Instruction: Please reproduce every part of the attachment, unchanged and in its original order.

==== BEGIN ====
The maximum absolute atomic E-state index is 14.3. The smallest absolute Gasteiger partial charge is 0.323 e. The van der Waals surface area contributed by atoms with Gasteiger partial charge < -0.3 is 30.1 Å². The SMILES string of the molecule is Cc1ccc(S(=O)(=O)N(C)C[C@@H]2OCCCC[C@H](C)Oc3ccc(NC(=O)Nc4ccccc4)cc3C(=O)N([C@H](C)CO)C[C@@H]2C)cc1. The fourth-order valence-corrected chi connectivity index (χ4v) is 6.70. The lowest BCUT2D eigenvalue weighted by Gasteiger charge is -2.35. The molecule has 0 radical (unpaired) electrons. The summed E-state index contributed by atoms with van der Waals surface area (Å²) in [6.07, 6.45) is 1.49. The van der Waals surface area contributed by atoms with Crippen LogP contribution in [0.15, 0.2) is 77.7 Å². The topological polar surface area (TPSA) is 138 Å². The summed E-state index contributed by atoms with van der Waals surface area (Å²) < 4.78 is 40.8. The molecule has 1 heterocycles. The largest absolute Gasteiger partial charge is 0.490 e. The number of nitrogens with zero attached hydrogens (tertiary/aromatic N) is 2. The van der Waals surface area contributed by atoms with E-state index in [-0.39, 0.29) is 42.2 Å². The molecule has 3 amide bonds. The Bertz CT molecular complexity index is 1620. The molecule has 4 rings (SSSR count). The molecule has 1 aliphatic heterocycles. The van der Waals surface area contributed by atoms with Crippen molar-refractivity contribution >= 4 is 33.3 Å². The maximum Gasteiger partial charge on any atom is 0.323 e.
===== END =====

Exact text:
The maximum absolute atomic E-state index is 14.3. The smallest absolute Gasteiger partial charge is 0.323 e. The van der Waals surface area contributed by atoms with Gasteiger partial charge < -0.3 is 30.1 Å². The SMILES string of the molecule is Cc1ccc(S(=O)(=O)N(C)C[C@@H]2OCCCC[C@H](C)Oc3ccc(NC(=O)Nc4ccccc4)cc3C(=O)N([C@H](C)CO)C[C@@H]2C)cc1. The fourth-order valence-corrected chi connectivity index (χ4v) is 6.70. The lowest BCUT2D eigenvalue weighted by Gasteiger charge is -2.35. The molecule has 0 radical (unpaired) electrons. The summed E-state index contributed by atoms with van der Waals surface area (Å²) in [6.07, 6.45) is 1.49. The van der Waals surface area contributed by atoms with Crippen LogP contribution in [0.15, 0.2) is 77.7 Å². The topological polar surface area (TPSA) is 138 Å². The summed E-state index contributed by atoms with van der Waals surface area (Å²) < 4.78 is 40.8. The molecule has 1 heterocycles. The largest absolute Gasteiger partial charge is 0.490 e. The number of nitrogens with zero attached hydrogens (tertiary/aromatic N) is 2. The van der Waals surface area contributed by atoms with E-state index in [-0.39, 0.29) is 42.2 Å². The molecule has 3 amide bonds. The Bertz CT molecular complexity index is 1620. The molecule has 4 rings (SSSR count). The molecule has 1 aliphatic heterocycles. The van der Waals surface area contributed by atoms with Crippen molar-refractivity contribution >= 4 is 33.3 Å². The maximum Gasteiger partial charge on any atom is 0.323 e.